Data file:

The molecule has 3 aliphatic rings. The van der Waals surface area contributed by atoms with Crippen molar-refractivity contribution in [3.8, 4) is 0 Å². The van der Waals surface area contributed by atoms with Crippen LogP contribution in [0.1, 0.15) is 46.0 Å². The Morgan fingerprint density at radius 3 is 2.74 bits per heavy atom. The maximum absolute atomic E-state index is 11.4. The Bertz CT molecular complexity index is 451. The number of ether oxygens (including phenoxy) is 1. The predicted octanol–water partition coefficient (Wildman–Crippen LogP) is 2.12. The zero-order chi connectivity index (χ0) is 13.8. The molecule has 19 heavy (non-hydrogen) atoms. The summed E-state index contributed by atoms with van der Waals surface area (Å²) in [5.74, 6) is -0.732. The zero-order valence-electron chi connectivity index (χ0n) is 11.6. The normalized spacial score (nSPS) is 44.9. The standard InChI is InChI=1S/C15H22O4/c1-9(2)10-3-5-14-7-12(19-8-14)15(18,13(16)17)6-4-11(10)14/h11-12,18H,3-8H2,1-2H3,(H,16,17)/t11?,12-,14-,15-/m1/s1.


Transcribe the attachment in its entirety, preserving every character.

The molecule has 3 aliphatic rings. The van der Waals surface area contributed by atoms with Crippen molar-refractivity contribution in [3.8, 4) is 0 Å². The van der Waals surface area contributed by atoms with Crippen LogP contribution in [0.1, 0.15) is 46.0 Å². The Morgan fingerprint density at radius 3 is 2.74 bits per heavy atom. The maximum absolute atomic E-state index is 11.4. The Bertz CT molecular complexity index is 451. The number of ether oxygens (including phenoxy) is 1. The predicted octanol–water partition coefficient (Wildman–Crippen LogP) is 2.12. The zero-order chi connectivity index (χ0) is 13.8. The molecule has 19 heavy (non-hydrogen) atoms. The summed E-state index contributed by atoms with van der Waals surface area (Å²) in [5.74, 6) is -0.732. The zero-order valence-electron chi connectivity index (χ0n) is 11.6. The normalized spacial score (nSPS) is 44.9. The standard InChI is InChI=1S/C15H22O4/c1-9(2)10-3-5-14-7-12(19-8-14)15(18,13(16)17)6-4-11(10)14/h11-12,18H,3-8H2,1-2H3,(H,16,17)/t11?,12-,14-,15-/m1/s1.